Review 1574: The Templars: The Rise and Spectacular Fall of God’s Holy Warriors

Maurice Druon’s spectacular historical novel The Iron King ends with a dramatic scene in which Jacques de Molay, the Master of the Knights Templar, is burned to death at the stake, and dying, curses Philip IV, King of France, as well as Pope Clement V. It was my interest in this particular event and my curiosity about the truth of Druon’s story that led me to read The Templars.

This book is a high-level history of the Knights Templar, an order of knights dedicated to poverty and to the protection of pilgrims in the Holy Land. As well as being about the battles it fought for Christendom (an appalling time), it is more interestingly about how the organization grew to become one of the most powerful multinational forces in Europe during the 12th, 13th, and 14th centuries.

Although The Templars is meant to be a history for the general public, it does provide footnotes and citations for those who want to explore further, which I think is good. I have lately read a few history books and biographies that didn’t even bother listing sources, so there’s no way of ascertaining how accurate they are, which I find a disturbing trend. The book is written to hold its audience’s attention, which it does a fair job of. But, of course, it’s mostly about the Crusades, so you have to have a lot of fighting.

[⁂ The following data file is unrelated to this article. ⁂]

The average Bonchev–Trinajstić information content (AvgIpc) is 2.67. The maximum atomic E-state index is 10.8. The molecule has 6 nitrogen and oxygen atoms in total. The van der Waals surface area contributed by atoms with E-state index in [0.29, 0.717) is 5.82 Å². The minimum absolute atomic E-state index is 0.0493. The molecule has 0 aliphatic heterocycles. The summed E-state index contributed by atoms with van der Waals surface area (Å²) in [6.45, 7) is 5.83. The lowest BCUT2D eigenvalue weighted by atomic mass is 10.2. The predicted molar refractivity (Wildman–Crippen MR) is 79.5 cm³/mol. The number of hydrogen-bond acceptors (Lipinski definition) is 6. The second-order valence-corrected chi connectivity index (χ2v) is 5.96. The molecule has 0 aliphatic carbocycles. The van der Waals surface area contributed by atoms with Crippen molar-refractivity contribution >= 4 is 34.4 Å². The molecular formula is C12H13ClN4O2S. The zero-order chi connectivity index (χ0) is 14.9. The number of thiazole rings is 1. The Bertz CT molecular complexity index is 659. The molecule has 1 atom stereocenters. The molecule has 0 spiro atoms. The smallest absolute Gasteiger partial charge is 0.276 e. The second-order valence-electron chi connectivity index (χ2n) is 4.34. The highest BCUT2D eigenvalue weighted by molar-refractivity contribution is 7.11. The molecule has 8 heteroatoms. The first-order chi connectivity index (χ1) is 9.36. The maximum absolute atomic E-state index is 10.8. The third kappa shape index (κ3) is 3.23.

As for the Templars’ end, Jones depicts them as a mostly honorable and dedicated group of men who toward the end were fighting a losing battle. Europe wasn’t interested in crusades anymore, and the last few were disasters resulting in huge losses of men, largely through the misjudgments of Western leaders who did not understand their enemies rather than because of the Templars themselves. After these disasters, the Templars found themselves without enough knights to keep control of the territory they had once won.

It was on a trip to Europe to try to win support for another crusade that Jacques de Molay and all the knights in France were arrested on the same day. There had been much talk of combining the Knights Templar, the Knight’s Hospitaller, and the Teutonic Knights into one unit, which de Molay hoped to counter. What he did not anticipate was that King Philip of France wanted the Templars’ money and valuables. Starting with the testimony of one aggrieved man who had been ejected from the Templars for some crime, the king’s men had the knights tortured until they admitted crimes like denouncing Christ and committing sodomy. Although prosecution of the Templars was a church matter, not a civil one, Clement V was too much under Philip’s thumb to do much more than make mild efforts on their behalf. The result was that Templars who renounced their “confessions” were burned by the Inquisition. This shocking ending, Jones proposes, is why the Templars are still such a fascination in popular culture, although popular culture tends to treat them as satanists, when they were innocent of the charges against them.